Meet Opal Lee, the 96-year-old Texan dubbed ‘Grandmother of Juneteenth’

Lee, a Fort Worth resident, made it her mission to make Juneteenth a federal holiday

Opal Lee (Associated Press, Associated Press)

From trekking on foot from Fort Worth to DC to raise awareness about Juneteenth in 2016 to attending the president’s signing of a law recognizing Juneteenth as a national holiday in 2021, Texan Opal Lee continues to leave her footprint in history.

Dubbed the “grandmother of Juneteenth” by President Joe Biden, Lee, 96, has spent more than 40 years celebrating Juneteenth in her hometown of Fort Worth and trying to raise more awareness of its importance beyond Texas.

Now a retired educator, her earliest memory of celebrating Juneteenth was picnics with her family in her birthplace of Marshall, Texas. The holiday’s importance to her stems from facing racial injustice throughout her own life, even on Juneteenth.

When she was 12, her childhood home was burned to the ground by white neighbors on June 19, 1939, because her family was Black.

“Mama and Daddy bought a house right over there,” Lee said, in an interview with Fort Worth Star-Telegram. “It was a nice house. “The neighbors didn’t want us... They burned that place down.”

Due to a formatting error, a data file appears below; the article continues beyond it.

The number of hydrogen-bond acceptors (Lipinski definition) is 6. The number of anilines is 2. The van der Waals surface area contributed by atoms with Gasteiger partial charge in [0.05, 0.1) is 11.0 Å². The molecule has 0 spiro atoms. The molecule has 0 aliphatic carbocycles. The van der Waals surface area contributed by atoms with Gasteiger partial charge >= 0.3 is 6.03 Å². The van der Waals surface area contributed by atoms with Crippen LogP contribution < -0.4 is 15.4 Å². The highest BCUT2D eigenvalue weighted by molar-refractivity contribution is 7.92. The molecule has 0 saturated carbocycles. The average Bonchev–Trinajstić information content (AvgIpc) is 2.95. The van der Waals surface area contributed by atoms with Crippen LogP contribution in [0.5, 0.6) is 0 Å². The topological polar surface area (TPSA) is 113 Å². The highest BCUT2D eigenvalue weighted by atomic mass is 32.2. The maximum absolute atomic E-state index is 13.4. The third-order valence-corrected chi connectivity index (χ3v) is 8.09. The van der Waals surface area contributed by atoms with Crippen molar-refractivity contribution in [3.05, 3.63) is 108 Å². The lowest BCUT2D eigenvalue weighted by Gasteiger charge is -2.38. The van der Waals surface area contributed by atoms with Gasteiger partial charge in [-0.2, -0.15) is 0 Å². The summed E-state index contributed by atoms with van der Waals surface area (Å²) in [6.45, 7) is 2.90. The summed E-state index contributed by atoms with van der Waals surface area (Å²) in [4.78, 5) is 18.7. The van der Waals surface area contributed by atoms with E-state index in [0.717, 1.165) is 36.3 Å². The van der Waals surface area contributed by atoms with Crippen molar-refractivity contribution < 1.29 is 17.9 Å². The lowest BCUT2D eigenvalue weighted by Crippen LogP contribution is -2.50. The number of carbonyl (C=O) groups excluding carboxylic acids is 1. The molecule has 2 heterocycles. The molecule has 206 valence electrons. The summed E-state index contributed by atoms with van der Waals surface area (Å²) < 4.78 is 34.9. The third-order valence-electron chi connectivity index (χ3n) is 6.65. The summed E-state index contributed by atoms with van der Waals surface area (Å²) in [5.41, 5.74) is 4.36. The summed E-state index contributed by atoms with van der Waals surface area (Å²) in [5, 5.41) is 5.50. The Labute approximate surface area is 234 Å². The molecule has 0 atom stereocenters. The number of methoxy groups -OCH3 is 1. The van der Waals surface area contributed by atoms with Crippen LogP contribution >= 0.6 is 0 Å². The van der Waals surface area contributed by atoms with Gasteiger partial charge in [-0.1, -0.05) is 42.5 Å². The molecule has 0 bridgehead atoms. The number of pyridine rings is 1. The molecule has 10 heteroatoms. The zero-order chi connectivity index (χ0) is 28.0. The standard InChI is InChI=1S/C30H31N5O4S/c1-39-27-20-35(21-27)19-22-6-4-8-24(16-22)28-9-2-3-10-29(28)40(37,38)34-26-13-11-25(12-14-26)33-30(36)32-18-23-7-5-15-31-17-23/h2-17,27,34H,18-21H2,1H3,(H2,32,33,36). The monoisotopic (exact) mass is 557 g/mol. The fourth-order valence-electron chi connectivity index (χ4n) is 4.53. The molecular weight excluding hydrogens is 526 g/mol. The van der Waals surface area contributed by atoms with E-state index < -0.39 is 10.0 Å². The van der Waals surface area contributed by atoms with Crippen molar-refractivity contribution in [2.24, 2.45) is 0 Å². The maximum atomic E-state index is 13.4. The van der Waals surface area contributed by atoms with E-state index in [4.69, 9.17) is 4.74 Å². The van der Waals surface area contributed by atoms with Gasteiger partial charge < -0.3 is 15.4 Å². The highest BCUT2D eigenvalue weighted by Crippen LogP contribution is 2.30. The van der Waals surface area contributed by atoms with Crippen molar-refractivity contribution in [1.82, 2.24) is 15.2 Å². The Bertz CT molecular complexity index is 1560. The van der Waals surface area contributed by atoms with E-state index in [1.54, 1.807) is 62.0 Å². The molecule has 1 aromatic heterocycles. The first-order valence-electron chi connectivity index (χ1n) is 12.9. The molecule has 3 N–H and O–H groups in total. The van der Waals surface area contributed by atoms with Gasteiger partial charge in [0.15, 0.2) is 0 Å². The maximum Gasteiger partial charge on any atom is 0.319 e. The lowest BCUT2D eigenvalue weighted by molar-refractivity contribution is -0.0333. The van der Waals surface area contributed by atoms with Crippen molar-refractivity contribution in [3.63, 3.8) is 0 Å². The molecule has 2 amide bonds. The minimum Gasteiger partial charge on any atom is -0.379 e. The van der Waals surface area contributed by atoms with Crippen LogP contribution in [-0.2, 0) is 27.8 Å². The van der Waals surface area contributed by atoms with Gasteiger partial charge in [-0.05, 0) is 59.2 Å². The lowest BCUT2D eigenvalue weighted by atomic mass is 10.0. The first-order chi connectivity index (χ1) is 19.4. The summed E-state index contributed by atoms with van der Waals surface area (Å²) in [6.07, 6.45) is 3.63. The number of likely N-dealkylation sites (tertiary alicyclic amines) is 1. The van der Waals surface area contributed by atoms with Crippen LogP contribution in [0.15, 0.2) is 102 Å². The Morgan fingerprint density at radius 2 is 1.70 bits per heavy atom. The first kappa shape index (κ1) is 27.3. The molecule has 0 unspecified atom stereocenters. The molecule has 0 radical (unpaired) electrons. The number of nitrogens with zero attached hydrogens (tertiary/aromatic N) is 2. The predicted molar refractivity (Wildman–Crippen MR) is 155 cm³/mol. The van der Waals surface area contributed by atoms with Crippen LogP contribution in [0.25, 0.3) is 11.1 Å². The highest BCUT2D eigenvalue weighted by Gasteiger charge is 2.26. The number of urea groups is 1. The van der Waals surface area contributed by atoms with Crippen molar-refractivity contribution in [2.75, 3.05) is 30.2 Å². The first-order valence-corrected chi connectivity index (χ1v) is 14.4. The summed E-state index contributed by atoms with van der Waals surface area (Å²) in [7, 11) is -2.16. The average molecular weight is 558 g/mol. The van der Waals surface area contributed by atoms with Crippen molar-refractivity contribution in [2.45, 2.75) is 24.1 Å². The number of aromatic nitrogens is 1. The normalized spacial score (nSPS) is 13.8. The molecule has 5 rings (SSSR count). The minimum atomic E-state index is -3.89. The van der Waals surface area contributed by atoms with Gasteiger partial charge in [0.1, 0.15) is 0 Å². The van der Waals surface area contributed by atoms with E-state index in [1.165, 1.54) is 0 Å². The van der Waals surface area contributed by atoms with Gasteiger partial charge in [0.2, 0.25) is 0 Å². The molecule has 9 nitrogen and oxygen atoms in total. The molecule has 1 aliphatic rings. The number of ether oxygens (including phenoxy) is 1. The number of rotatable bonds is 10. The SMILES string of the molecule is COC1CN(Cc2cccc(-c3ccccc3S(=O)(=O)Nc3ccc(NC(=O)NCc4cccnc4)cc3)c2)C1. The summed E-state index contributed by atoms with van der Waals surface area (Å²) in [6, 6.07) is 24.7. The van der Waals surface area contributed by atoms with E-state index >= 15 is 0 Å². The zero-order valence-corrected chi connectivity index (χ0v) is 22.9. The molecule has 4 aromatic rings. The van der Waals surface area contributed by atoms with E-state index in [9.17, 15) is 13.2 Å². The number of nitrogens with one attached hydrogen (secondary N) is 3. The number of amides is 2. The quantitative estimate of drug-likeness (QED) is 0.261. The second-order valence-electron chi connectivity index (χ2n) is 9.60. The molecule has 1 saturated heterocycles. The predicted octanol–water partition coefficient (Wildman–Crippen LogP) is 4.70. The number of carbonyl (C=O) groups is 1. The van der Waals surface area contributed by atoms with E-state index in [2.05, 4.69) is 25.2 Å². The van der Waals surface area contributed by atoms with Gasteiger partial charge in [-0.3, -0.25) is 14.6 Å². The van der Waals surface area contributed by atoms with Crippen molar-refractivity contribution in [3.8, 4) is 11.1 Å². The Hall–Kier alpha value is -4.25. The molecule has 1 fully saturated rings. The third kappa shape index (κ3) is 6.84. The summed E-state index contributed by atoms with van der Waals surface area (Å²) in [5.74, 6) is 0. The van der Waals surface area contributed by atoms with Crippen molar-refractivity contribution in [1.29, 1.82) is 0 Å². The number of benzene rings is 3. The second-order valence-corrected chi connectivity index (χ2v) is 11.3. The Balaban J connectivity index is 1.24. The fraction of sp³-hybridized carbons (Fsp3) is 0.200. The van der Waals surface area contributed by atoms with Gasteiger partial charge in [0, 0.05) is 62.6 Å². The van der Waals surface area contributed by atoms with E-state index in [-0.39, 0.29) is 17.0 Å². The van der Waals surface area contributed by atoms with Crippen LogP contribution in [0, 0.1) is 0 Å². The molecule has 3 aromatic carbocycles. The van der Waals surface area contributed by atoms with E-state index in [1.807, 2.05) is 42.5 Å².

It was in June 2016 at age 89 that Lee decided she wanted to make Juneteenth a nationally recognized holiday, which led to her Opal Walks 2 DC campaign. For that, she walked 2.5 miles in a different city to represent the two and a half years it took for enslaved people to be freed in Texas after the Emancipation Proclamation. Since then, she has made the walk an annual event.

“It’s one thing to celebrate as a culture, but for others to acknowledge it as allies and advocates it big,” she told the Fort Worth newspaper.

Lee was recently listed on the Forbes list of “50 Women Over 50” in the ‘impact’ category. Lee was also featured in a New York Times profile and interview detailing her journey to get Juneteenth signed as a federal holiday by Biden.

On June 17, 2021, Lee was present at the White House as Biden signed Juneteenth as the 11th federal holiday in the country.

President Joe Biden speaks with Opal Lee after he signed the Juneteenth National Independence Day Act, in the East Room of the White House, Thursday, June 17, 2021, in Washington. (AP Photo/Evan Vucci) (Copyright 2021 The Associated Press. All rights reserved)

On that day, Lee’s Juneteenth dreams were finally fulfilled.

Lee shared her reaction to Juneteenth becoming a national holiday in the form of a tweet.

The Texas Senate honored Lee that summer for her contributions toward Juneteenth becoming a national holiday. Senate Resolution #19 was passed in her honor.

On Feb. 8, 2023, Lee’s portrait was hung in the senate chamber of the state Capitol. Lee and the late U.S. Rep. Barbara Jordan are the only two Black Texans to have portraits in the chamber.


About the Author:

Raven Jordan is a digital and social intern at KSAT 12. She majored in digital and print journalism at UNT's Mayborn School of Journalism.